The 60’s were a time of change but they were nothing without those who pioneered in the decades prior so it would be a crime to not mention Helene Rother, a single mother, and refugee that made waves in the automotive design world.
Helene Rother, 1908-1999, was the first woman automotive designer. She was born in Germany and then moved to Paris after she had made a name for herself designing jewelry, furniture and many other things in between. She was a single mother, she and her daughter ended up in Casablanca after running from the Nazi’s who marched into Paris. She was stuck in North African refugee camp with her daughter for two to four months while waiting for their papers to finalize. She then made her way to New York and chased the American Dream. Landing in new york in 1941 she instantly started looking for work and she found it as an illustrator at Marvel Comics. She drew the character Jimmy Jupiter for a time before she moved west in 1942.
She landed in Detroit, interviewed for the job that she had seen in The New York Times, General Motors needed a new designer, and she got the job. Rother started working for their interior design staff which she had experience in due to her past. She was in charge of the upholstery, fabric, lighting and hardware that went into vehicles at that time. She worked there until 1947 making $600 a month which was almost unheard of even for a man but General Motors downplayed her role because a woman working for that much and in the automotive field was a radical idea at the time.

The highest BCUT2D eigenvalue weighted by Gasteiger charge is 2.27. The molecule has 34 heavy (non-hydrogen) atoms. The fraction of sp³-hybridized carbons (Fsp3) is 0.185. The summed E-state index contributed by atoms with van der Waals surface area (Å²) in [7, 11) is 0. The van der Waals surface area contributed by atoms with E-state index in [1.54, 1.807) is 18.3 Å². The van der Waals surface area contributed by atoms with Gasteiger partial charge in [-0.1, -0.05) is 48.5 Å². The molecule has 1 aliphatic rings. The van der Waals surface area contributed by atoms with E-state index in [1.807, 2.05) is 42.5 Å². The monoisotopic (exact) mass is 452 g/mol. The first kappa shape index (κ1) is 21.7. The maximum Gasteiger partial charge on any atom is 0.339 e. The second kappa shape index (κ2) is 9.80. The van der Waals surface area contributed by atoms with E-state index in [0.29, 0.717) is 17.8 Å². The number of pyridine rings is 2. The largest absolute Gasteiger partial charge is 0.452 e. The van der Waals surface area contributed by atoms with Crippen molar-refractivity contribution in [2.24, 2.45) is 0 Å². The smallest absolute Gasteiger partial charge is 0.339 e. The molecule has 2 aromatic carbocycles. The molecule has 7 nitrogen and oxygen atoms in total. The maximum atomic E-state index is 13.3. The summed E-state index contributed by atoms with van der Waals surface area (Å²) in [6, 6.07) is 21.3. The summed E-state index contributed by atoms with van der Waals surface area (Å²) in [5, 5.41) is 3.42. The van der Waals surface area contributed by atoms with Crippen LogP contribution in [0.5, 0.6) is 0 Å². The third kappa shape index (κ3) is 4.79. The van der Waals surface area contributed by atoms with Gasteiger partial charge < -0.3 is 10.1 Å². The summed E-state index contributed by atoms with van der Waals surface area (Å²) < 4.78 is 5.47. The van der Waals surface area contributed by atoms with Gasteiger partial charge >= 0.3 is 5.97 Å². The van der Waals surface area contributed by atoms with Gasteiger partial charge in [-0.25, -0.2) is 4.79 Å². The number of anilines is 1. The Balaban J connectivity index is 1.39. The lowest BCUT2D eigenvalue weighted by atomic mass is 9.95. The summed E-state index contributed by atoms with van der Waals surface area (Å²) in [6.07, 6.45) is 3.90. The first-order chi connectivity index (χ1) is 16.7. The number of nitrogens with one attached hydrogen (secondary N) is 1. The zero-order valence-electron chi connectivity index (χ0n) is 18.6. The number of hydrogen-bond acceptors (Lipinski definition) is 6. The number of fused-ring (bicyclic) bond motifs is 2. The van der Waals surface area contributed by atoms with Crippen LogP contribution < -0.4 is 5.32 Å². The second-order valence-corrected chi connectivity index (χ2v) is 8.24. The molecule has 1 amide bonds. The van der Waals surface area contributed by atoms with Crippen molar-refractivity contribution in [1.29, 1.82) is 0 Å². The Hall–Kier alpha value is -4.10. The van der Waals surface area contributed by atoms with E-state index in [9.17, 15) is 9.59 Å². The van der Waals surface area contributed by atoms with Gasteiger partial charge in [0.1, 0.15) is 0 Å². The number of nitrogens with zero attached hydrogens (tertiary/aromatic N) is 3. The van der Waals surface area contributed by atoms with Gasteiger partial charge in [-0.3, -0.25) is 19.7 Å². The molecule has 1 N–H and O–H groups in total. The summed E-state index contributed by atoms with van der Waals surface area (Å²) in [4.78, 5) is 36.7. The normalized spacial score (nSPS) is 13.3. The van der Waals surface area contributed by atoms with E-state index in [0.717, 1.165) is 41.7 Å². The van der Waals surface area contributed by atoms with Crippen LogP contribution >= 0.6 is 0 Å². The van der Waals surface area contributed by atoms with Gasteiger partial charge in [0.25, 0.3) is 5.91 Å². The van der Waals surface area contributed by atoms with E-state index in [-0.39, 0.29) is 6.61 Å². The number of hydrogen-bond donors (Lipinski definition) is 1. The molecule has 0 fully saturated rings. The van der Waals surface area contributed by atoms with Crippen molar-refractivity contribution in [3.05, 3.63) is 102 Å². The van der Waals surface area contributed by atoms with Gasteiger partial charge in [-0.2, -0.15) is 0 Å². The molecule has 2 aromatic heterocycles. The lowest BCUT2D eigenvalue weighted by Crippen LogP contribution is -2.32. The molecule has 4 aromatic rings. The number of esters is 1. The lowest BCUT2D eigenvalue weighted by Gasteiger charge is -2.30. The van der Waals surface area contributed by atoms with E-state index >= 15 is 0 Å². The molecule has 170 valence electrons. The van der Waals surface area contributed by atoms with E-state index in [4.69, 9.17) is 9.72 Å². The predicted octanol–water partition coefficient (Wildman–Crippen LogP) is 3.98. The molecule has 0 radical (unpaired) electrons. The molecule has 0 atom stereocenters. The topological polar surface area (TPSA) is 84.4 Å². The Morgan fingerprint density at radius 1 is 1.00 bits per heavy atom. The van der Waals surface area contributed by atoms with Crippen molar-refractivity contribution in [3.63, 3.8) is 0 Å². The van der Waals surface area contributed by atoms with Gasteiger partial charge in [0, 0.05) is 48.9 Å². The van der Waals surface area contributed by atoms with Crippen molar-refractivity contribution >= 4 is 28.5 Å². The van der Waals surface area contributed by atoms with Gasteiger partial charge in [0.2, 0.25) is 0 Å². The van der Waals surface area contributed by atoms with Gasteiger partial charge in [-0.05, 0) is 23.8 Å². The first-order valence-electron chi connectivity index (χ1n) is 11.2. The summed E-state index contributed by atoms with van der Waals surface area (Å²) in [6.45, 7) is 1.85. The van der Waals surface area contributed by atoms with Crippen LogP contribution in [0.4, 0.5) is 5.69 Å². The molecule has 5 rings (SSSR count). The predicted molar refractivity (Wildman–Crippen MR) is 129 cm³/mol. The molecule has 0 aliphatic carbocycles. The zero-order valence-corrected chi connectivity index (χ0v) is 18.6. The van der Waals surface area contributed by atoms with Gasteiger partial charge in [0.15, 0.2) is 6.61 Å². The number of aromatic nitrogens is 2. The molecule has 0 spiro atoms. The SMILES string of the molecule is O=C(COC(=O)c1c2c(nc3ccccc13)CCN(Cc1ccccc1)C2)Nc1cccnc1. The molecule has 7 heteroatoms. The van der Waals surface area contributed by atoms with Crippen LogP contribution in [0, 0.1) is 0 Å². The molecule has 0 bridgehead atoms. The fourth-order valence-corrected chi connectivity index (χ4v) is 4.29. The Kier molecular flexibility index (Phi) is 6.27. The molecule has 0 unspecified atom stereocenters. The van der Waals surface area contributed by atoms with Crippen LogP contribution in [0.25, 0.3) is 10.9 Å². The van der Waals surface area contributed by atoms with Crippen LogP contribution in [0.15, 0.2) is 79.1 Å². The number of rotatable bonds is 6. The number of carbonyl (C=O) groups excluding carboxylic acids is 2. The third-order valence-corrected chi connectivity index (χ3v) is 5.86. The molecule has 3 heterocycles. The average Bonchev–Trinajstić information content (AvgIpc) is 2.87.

She moved onto Nash under an independent contract in 1947 and had her own design studio. She made key interior components and completely reinvigorated the interiors of the Nash brand. She wanted to make interiors for women that they didn’t feel funny getting in and out of them, something stylish, clean and comfortable. She worked from home to be with her daughter. Her daughter recalled that when she first started working at Nash, Helene bought a Nash and promptly totaled it. She was a very busy woman and always drove fast so she accumulated many speeding tickets. She opened the door for women to get into the automotive industry, she showed that they could succeed. In her time after Nash she worked for Miller-Meteor, helping to design ambulances and hearses. Later she designed stained glass windows for churches across the united states and her reputation as one of the best stained-glass artists remains to this day. She still did other automotive work from time to time. At the age of 91 she passed away, her number of speeding tickets were probably comparable to the impact she had on the industry.